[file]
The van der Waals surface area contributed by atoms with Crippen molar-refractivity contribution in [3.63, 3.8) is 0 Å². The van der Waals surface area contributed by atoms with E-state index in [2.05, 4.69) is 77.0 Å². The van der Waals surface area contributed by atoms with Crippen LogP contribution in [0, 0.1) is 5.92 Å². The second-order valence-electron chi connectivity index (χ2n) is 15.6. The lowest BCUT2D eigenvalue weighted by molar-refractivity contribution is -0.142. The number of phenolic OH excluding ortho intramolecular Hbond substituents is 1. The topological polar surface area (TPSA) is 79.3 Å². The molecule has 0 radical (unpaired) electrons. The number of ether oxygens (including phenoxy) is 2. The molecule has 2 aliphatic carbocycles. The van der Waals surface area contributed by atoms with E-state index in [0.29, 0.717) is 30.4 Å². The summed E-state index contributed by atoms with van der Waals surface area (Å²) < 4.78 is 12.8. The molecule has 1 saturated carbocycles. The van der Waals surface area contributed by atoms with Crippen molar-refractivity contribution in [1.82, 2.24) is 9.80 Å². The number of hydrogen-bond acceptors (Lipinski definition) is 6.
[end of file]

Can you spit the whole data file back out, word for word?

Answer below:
The van der Waals surface area contributed by atoms with Crippen molar-refractivity contribution in [3.63, 3.8) is 0 Å². The van der Waals surface area contributed by atoms with E-state index in [2.05, 4.69) is 77.0 Å². The van der Waals surface area contributed by atoms with Crippen LogP contribution in [0, 0.1) is 5.92 Å². The second-order valence-electron chi connectivity index (χ2n) is 15.6. The lowest BCUT2D eigenvalue weighted by molar-refractivity contribution is -0.142. The number of phenolic OH excluding ortho intramolecular Hbond substituents is 1. The topological polar surface area (TPSA) is 79.3 Å². The molecule has 0 radical (unpaired) electrons. The number of ether oxygens (including phenoxy) is 2. The molecule has 2 aliphatic carbocycles. The van der Waals surface area contributed by atoms with E-state index in [0.29, 0.717) is 30.4 Å². The summed E-state index contributed by atoms with van der Waals surface area (Å²) < 4.78 is 12.8. The molecule has 1 saturated carbocycles. The van der Waals surface area contributed by atoms with Crippen molar-refractivity contribution in [1.82, 2.24) is 9.80 Å². The number of hydrogen-bond acceptors (Lipinski definition) is 6.